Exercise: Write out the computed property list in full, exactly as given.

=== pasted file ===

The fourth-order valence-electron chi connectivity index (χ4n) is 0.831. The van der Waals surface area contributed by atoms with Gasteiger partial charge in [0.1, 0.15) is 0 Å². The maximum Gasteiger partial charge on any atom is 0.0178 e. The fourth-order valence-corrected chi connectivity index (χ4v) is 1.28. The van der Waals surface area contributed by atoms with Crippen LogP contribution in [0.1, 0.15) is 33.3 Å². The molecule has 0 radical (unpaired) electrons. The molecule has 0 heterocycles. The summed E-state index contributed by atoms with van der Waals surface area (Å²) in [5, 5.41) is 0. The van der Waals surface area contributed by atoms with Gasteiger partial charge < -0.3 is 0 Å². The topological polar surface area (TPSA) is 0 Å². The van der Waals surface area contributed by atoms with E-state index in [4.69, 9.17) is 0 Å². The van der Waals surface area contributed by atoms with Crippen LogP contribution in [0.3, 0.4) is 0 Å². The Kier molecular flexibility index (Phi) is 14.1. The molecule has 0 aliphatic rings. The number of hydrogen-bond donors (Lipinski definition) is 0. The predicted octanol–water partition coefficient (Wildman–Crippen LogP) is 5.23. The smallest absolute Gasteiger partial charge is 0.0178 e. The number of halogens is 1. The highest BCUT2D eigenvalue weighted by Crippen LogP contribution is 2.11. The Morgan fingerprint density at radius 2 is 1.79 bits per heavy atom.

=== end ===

The fourth-order valence-electron chi connectivity index (χ4n) is 0.831. The van der Waals surface area contributed by atoms with Gasteiger partial charge in [0.1, 0.15) is 0 Å². The maximum Gasteiger partial charge on any atom is 0.0178 e. The fourth-order valence-corrected chi connectivity index (χ4v) is 1.28. The van der Waals surface area contributed by atoms with Crippen LogP contribution in [0.1, 0.15) is 33.3 Å². The molecule has 0 radical (unpaired) electrons. The molecule has 0 heterocycles. The summed E-state index contributed by atoms with van der Waals surface area (Å²) in [5, 5.41) is 0. The van der Waals surface area contributed by atoms with Gasteiger partial charge < -0.3 is 0 Å². The topological polar surface area (TPSA) is 0 Å². The van der Waals surface area contributed by atoms with E-state index in [4.69, 9.17) is 0 Å². The van der Waals surface area contributed by atoms with Crippen LogP contribution in [0.3, 0.4) is 0 Å². The Kier molecular flexibility index (Phi) is 14.1. The molecule has 0 aliphatic rings. The number of hydrogen-bond donors (Lipinski definition) is 0. The predicted octanol–water partition coefficient (Wildman–Crippen LogP) is 5.23. The smallest absolute Gasteiger partial charge is 0.0178 e. The number of halogens is 1. The highest BCUT2D eigenvalue weighted by Crippen LogP contribution is 2.11. The Morgan fingerprint density at radius 2 is 1.79 bits per heavy atom.